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Uganda - The place to be!

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UGANDATHE PLACE TO BE!

By Joan Kamuga

Copyright 2016 Joan Kamuga All rights reserved.

No part of the publication may be reproduced, stored or transmitted in any form or by any means electronic, mechanical, photocopying, recording or otherwise without prior permission of the copyright owner.

 

 

 

 

 

 

 

 

 

 

 

 

 

 

 

 

 

 

 

 

 

 

 

 

 

 

 

 

 

Uganda is a land locked country located in East Africa. It’s bordered by Kenya, Sudan, the Democratic Republic of Congo, Tanzania and Rwanda. It’s population is up to 35.6 million and covers an area of 241,038 sq km (93,072 sq miles). Languages spoken include English which is the official language, Swahili, Luganda, as well as a numerous other Bantu and Nilotic languages. Major religions are Christianity, Islam.Life expectancy 54 years (men), 55 years (women) and the economy comprises of the majority of people living below the poverty line.

The country is famous throughout the world because of the presence of the gigantic Lake Victoria in its Southern region. Winston Churchill famously labeled Uganda as the ‘Pearl of Africa’. The country offers some of the most breathtaking wildlife terrain in the world.

 

The people and their cultures

The Bantu-speaking tribes include the Baganda from the central region and, the Banyankole, Batooro, Banyoro, Bakiga, Bafumbira, Bakonjo, Bamba, Banyarwanda and Batwa from the western region, plus the Basoga, Banyole, Bakenye, Bagishu, Bagwe, Bagwere from the eastern region. There are Ateso, Jopadhola and Karimojong, Kumam. Jonam, Sebi, Pokot (Suk) and Tepeth from the northeastern area, and the Nilotics who include the Acholi, Alur, Langi, Lugbara, Madi, Kakwa in the north. The Lendus from Zaire are also found across the border in Northwestern Uganda.

English is the official language. Many people outside the office also commonly speak it. Luganda is easily the more spoken language in most towns where business is transacted. This is as a result of British colonial rule where the indirect policy of rule used Baganda chiefs to oversee their business. For many years the Luganda Bible and primer was the only available source of education in most Bantu-speaking districts of Uganda and could easily have become the official language but the other districts will hear none of that. Kiswahili is spoken but not without relative unease because of its association with bad rule and soldiers who went on butchering people in the bad regimes. Neighbouring Kenya and Tanzania have happily embraced Kiswahili which is freely spoken in parliament, but not in Uganda, where despite Government efforts to make it a course language in primary and secondary schools parents are reluctant to embrace it. A number of Languages like Runyakitara and Luganda are examinable as degree courses at Makerere University. Kiswahili has been introduced there as well.

Uganda is a country of many cultural contrasts. For example in the central there is the Baganda. Buganda’s clan system is central to its culture. A clan represents a group of people who can trace their lineage to a common ancestor in some distant past. In the customs of Buganda, lineage is passed down along patrilineal lines. The clan essentially forms a large extended family and all members of a given clan regard each other as brothers and sisters regardless of how far removed from one another in terms of actual blood ties. The Baganda took great care to trace their ancestry through this clan structure. A formal introduction of a muganda includes his own names, the names of his father and paternal grandfather, as well as a description of the family’s lineage within the clan that it belongs to. The clan has a hierarchical structure with the clan leader at the top (owakasolya), followed by successive subdivisions called the ssiga, mutuba, lunyiriri and finally at the bottom the individual family unit (enju). Every Muganda was required to know where he falls within each of these subdivisions and anyone who could not relate his ancestry fully was suspect of not being a true Muganda.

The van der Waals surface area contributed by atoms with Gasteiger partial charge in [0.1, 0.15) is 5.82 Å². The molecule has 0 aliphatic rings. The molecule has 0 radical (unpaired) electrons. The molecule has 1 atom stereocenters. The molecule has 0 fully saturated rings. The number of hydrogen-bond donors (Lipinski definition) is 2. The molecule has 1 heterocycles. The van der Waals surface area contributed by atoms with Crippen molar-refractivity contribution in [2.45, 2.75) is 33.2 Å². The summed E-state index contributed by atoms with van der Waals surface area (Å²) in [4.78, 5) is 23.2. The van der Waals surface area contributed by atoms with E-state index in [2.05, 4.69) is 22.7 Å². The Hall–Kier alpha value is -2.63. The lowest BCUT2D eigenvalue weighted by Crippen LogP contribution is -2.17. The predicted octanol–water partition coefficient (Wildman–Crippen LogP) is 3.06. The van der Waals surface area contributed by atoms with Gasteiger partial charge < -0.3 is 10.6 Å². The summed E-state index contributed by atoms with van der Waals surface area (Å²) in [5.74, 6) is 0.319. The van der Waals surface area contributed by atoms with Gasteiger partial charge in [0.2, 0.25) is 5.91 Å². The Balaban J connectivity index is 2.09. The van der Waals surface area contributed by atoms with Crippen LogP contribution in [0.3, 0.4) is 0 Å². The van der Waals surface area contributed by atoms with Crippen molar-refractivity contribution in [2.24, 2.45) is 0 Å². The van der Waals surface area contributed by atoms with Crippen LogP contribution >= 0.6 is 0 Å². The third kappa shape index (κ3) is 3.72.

If you go west to Mbarara District, you will meet the Bahima, a race of Ankole. This is an egalitarian group of tall beautiful people who live on their cattle, milk and ghee. They move from place to place in search of grass for their herds. The men are agile, temperamental when confronted and wear the elaborate shuka, a long woven cloth of rich colours around the shoulder and a handy stick in hand to shoo cows or fight the enemy. Their fat wives who walk in the same graceful manner like the cows, live on milk and equally wear colourful clothes. The women are usually of ample girth with beautiful chocolate coloured gums and extremely white teeth. The Bahima have strengthened their lives around cows and milk. Many of their long-horned, graceful cows are given names to which they respond when called. There is a rich folklore of songs and dance among the Bahima, including some elaborate poems and recitals which give praise to the best cows or narrate some long journeys. Owing to the increasing shortage of cows and land, they are slowly settling down to a more sedentary way of life.

Other tribes in Uganda include the Batooro, Banyoro, Bakiga, Bafumbira, Bakonjo, Bamba, Banyarwanda and Batwa from the western region, plus the Basoga, Banyuli, Bakenye, Bagishu, Bagwe, Bagwere from the eastern region. There are Bateso, Jopadhola and Karimojong, Kumam. Jonam, Sebi, Pokot (Suk) and Tepeth from the northeastern area, and the Acholi, Alur, Langi, Lugbara, Madi, Kakwa in the north. The Lendus from Zaire are also found across the border in Northwestern Uganda.